Getting behind the scenes with Smart Bar’s new music director.
By Joshua P. Ferguson
Originally published in Time Out Chicago magazine | 12.10.09
It’s with a note of disbelief that Nate Seider tells us, “I’m getting all domesticated and settling into a desk job.” Usually, this would be the last thing a full-time, on-the-rise DJ would say. “My life has changed dramatically in the last three months,” Seider continues. “What’s next? Health insurance? God forbid.”
Seider hasn’t left the DJ circuit; he’s expanding his club-related skill set as the new music director for one of Chicago’s best-known dance-music venues, Smart Bar. On Friday 11, Seider—who deejays as Nate Manic—spins his own welcome party alongside esteemed DJ John Acquaviva. With his signature wire-rimmed glasses and his head clean-shaven, Seider joins us up the street from the club at Uncommon Ground for a couple of beers.
“I’ve been learning a lot in a very short amount of time,” Seider says following a few weeks on the job. “I can’t say I haven’t pissed off a talent agent or two in the process.”
After filling a dance floor as a DJ, filling a booking agent’s shoes presents a very different challenge. “A lot of people feel very strongly about Smart Bar. It’s very dear to a lot of people,” Seider says. As with any club, the nightly talent forms the public’s perception, but it’s the booking agent who schedules the DJs and establishes the consistency that clubgoers expect. “Since I’ve been here, I’ve been learning the ropes,” Seider says. “Now I can start getting into the vision I have for the club. I’m realizing it takes a lot of planning to get the overall feel I want.”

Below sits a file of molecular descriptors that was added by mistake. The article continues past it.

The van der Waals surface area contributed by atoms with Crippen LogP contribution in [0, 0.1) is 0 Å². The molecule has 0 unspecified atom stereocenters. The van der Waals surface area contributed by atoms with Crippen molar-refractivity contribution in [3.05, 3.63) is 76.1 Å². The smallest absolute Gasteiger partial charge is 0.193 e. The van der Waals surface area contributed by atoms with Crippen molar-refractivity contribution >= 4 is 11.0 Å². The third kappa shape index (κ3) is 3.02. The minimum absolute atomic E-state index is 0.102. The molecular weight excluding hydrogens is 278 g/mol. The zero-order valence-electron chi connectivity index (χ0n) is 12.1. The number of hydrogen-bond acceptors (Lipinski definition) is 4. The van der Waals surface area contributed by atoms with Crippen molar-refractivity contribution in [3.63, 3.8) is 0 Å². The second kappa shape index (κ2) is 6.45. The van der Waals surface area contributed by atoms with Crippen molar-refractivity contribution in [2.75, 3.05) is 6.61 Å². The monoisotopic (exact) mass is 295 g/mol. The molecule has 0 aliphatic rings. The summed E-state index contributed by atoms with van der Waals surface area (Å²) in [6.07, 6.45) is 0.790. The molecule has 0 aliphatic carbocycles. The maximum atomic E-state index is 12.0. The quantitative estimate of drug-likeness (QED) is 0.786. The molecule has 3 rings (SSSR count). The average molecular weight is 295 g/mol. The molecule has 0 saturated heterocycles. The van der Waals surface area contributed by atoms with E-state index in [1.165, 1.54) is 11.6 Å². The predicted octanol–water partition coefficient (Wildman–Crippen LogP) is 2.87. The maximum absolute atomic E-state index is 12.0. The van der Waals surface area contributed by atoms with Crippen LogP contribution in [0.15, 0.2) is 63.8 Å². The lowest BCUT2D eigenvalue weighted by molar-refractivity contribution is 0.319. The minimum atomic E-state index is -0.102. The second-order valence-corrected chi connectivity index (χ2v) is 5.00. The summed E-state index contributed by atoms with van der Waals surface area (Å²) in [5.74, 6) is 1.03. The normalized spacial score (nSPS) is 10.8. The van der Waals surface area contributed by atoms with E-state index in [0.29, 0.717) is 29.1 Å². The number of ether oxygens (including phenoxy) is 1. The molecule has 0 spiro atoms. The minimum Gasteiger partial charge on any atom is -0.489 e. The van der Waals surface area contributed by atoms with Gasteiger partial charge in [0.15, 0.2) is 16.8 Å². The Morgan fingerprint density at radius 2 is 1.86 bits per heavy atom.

It’s fitting that we’re sipping beers from Wisconsin’s Capital Brewery: The 33-year-old hails from Chilton, a small town south of Green Bay. At the University of Wisconsin–Madison, Seider quickly discovered the academic environment wasn’t for him. A lifelong musician who picked up piano at the age of two, Seider transferred to the Madison Media Institute, majoring in music-recording technology. During this time, he discovered DJ culture.
“We used to throw parties at this shitty apartment we lived in. We would cardboard up all the windows and get Chad Mindrive, Nick Nice, Terry Mullan and other locals and just go till 9am,” Seider says with a laugh.